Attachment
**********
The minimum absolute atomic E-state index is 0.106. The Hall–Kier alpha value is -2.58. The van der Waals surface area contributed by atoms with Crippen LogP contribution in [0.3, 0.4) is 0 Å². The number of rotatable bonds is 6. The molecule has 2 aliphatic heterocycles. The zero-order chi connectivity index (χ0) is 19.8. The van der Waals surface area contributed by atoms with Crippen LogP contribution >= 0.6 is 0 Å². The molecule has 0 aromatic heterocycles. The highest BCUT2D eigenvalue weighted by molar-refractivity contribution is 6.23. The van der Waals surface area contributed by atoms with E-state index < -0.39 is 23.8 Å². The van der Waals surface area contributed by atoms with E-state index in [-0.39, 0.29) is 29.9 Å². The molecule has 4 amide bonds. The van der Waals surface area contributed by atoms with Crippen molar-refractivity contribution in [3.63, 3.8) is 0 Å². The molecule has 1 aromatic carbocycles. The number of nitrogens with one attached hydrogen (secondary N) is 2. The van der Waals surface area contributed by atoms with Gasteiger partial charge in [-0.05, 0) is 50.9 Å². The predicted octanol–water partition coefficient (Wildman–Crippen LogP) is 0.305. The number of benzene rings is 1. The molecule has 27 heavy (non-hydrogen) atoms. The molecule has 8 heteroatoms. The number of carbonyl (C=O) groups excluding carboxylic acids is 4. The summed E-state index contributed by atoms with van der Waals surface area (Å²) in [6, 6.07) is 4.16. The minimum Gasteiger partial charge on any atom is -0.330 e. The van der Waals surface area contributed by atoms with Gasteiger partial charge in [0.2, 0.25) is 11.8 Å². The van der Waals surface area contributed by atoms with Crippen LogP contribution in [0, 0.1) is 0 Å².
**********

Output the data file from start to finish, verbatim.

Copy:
The minimum absolute atomic E-state index is 0.106. The Hall–Kier alpha value is -2.58. The van der Waals surface area contributed by atoms with Crippen LogP contribution in [0.3, 0.4) is 0 Å². The number of rotatable bonds is 6. The molecule has 2 aliphatic heterocycles. The zero-order chi connectivity index (χ0) is 19.8. The van der Waals surface area contributed by atoms with Crippen LogP contribution >= 0.6 is 0 Å². The molecule has 0 aromatic heterocycles. The highest BCUT2D eigenvalue weighted by molar-refractivity contribution is 6.23. The van der Waals surface area contributed by atoms with E-state index < -0.39 is 23.8 Å². The van der Waals surface area contributed by atoms with E-state index in [-0.39, 0.29) is 29.9 Å². The molecule has 4 amide bonds. The van der Waals surface area contributed by atoms with Crippen molar-refractivity contribution in [3.63, 3.8) is 0 Å². The molecule has 1 aromatic carbocycles. The number of nitrogens with one attached hydrogen (secondary N) is 2. The van der Waals surface area contributed by atoms with Gasteiger partial charge in [-0.05, 0) is 50.9 Å². The predicted octanol–water partition coefficient (Wildman–Crippen LogP) is 0.305. The number of benzene rings is 1. The molecule has 27 heavy (non-hydrogen) atoms. The molecule has 8 heteroatoms. The number of carbonyl (C=O) groups excluding carboxylic acids is 4. The summed E-state index contributed by atoms with van der Waals surface area (Å²) in [6, 6.07) is 4.16. The minimum Gasteiger partial charge on any atom is -0.330 e. The van der Waals surface area contributed by atoms with Gasteiger partial charge in [0.2, 0.25) is 11.8 Å². The van der Waals surface area contributed by atoms with Crippen LogP contribution in [0, 0.1) is 0 Å².